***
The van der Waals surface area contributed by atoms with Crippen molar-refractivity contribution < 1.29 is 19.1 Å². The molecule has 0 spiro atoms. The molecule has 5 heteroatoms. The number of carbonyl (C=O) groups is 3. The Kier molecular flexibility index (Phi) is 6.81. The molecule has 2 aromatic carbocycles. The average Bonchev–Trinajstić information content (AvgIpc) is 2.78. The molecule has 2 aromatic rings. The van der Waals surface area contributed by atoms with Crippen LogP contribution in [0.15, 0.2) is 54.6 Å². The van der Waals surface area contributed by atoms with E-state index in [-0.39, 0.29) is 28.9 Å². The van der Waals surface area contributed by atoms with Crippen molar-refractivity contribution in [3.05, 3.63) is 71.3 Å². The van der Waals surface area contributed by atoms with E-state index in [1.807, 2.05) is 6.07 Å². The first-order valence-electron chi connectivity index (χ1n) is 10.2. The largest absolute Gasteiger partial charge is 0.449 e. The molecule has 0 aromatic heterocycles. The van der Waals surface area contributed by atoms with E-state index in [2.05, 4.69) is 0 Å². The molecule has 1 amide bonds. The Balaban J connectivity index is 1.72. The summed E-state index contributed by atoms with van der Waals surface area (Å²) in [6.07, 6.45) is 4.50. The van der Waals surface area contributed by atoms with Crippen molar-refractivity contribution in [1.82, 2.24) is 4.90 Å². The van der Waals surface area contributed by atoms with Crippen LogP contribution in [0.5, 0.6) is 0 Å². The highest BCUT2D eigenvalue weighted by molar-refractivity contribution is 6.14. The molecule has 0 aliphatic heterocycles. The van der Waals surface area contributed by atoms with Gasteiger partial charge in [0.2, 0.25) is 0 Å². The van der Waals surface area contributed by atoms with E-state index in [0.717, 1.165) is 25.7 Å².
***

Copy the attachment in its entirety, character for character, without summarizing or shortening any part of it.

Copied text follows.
The van der Waals surface area contributed by atoms with Crippen molar-refractivity contribution < 1.29 is 19.1 Å². The molecule has 0 spiro atoms. The molecule has 5 heteroatoms. The number of carbonyl (C=O) groups is 3. The Kier molecular flexibility index (Phi) is 6.81. The molecule has 2 aromatic carbocycles. The average Bonchev–Trinajstić information content (AvgIpc) is 2.78. The molecule has 2 aromatic rings. The van der Waals surface area contributed by atoms with Crippen LogP contribution in [0.15, 0.2) is 54.6 Å². The van der Waals surface area contributed by atoms with E-state index in [-0.39, 0.29) is 28.9 Å². The van der Waals surface area contributed by atoms with Crippen molar-refractivity contribution in [3.05, 3.63) is 71.3 Å². The van der Waals surface area contributed by atoms with E-state index in [1.807, 2.05) is 6.07 Å². The first-order valence-electron chi connectivity index (χ1n) is 10.2. The largest absolute Gasteiger partial charge is 0.449 e. The molecule has 0 aromatic heterocycles. The van der Waals surface area contributed by atoms with E-state index in [2.05, 4.69) is 0 Å². The molecule has 1 amide bonds. The Balaban J connectivity index is 1.72. The summed E-state index contributed by atoms with van der Waals surface area (Å²) in [6.07, 6.45) is 4.50. The van der Waals surface area contributed by atoms with Crippen molar-refractivity contribution in [1.82, 2.24) is 4.90 Å². The van der Waals surface area contributed by atoms with Crippen LogP contribution in [0.5, 0.6) is 0 Å². The highest BCUT2D eigenvalue weighted by molar-refractivity contribution is 6.14. The molecule has 0 aliphatic heterocycles. The van der Waals surface area contributed by atoms with Gasteiger partial charge in [0.2, 0.25) is 0 Å². The van der Waals surface area contributed by atoms with E-state index in [0.717, 1.165) is 25.7 Å².